Afforestation project suspended as anti-poor

A scheme under which 75,000 families were to each get and maintain two ha of forest land has been put on hold following fears that it would privatise common land that provides firewood and fodder.

 
By Anumita Roychowdhury
Last Updated: Saturday 04 July 2015

A SOCIAL forestry scheme in Himachal Pradesh that for long was charged by environmentalists as a state-sponsored land-grab bid in the guise of afforestation has been suspended following the dismissal of the Bharatiya Janata Party government. The van lagao rozi kamao yojana (grow-forests-and-earn-a-living scheme), implemented by the BJP, sought to distribute two ha of forest land each to 75,000 families. Now, a joint forest management (JFM) system involving village communities in protection and greening for a share of the benefits.

An inquiry has been ordered into the yojana, under which about 30,000 ha of forest land was distributed. According to K C Pandeya, advisor to the Himachal Pradesh governor, "The scheme might have created problems of encroachment. Van sevaks (land allottees) might have refused to vacate even if they were caught violating conditions of allotment."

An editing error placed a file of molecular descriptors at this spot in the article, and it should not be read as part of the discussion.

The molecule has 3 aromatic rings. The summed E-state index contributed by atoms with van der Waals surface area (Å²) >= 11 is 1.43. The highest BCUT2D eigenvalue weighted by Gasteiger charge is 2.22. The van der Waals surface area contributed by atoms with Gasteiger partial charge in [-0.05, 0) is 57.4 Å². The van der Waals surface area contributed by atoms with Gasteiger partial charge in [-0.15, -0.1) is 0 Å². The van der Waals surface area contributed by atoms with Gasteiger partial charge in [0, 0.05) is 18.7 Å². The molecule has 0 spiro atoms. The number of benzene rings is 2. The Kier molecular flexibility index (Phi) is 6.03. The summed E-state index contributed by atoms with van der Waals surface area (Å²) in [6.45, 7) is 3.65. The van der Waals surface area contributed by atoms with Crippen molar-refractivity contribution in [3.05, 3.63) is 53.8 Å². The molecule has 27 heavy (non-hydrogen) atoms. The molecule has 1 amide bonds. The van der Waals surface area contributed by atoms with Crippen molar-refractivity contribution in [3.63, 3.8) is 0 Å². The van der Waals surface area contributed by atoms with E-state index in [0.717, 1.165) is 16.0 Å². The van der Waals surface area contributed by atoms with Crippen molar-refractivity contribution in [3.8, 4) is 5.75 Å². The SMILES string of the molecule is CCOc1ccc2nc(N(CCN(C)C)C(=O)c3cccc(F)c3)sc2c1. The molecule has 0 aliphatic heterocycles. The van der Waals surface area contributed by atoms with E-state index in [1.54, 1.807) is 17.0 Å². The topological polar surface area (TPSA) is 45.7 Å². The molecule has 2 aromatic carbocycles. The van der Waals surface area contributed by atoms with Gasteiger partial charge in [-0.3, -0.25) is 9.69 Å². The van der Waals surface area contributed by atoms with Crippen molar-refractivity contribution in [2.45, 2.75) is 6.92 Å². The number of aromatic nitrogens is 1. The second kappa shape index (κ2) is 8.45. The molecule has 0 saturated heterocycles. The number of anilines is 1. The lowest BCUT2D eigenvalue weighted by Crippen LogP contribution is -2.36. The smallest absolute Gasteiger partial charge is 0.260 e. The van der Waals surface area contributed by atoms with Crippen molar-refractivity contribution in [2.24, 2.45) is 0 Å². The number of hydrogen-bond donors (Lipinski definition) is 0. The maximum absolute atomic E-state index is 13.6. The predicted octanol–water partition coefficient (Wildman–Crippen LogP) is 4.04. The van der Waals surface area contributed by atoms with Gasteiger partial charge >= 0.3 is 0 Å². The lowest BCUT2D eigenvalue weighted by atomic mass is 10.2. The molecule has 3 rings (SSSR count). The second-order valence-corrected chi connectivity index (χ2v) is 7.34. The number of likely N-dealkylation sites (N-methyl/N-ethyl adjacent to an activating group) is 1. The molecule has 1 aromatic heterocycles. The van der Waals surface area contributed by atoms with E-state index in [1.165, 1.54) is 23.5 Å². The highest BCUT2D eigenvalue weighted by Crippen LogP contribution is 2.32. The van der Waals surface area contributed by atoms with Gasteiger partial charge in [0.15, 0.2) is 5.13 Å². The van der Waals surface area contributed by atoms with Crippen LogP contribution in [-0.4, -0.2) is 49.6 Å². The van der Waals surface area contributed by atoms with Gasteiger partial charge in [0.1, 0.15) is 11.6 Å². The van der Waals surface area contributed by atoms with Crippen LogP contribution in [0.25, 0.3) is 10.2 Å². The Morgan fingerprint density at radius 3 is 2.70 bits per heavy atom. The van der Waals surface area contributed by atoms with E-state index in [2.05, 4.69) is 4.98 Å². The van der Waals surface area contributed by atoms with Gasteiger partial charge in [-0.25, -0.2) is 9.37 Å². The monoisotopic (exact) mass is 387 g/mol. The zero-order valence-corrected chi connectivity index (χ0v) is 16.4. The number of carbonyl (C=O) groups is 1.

The state government reportedly agreed to adopt the JFM principles under pressure from the Union government. And, the forest department still justifies the yojana and contends the JFM system "will only broaden the original scheme's concept." Principal chief conservator of forests V P Mohan says, "The van lagao rozi kamao yojana was an experiment in partnership. The JFM programme will institutionalise the concept."

Under the yojana, which was pushed through despite objections from the Union ministry of environment and forests, the forest department would fence plots and allot them to families, who would plant and protect saplings. In return, the allottees would get a monthly income of Rs 400 in the first year, and, depending on the survival rate of the saplings, between Rs 200 and Rs 300 in subsequent years. Families would be allowed to cut some grass, but they would not have rights over timber and other produce.

However, there were fears the scheme would privatise a large part of the forest land. Environmentalists condemned it as "anti-poor" because common lands, which are the chief source of fodder and firewood, would have been the first casualty of privatisation.

The scheme had also triggered tension in Himachal villages and its suspension has brought considerable relief. Shyam Singh, former pradhan of Baloh village in Bilaspur district, commented, "The scheme was a recipe for village feuds."

Some officials admit in private the project was a "vote kamao yojana (vote collection scheme)." In fact, MLAs wanted to be consulted during the selection of beneficiaries. The opposition Congress(I) alleged the allottees would be used by the BJP for electioneering.

While the suspension of the scheme is being seen as a wise decision, even wiser is Pandeya's realisation that "all aspects should have been taken into account before introducing the scheme."

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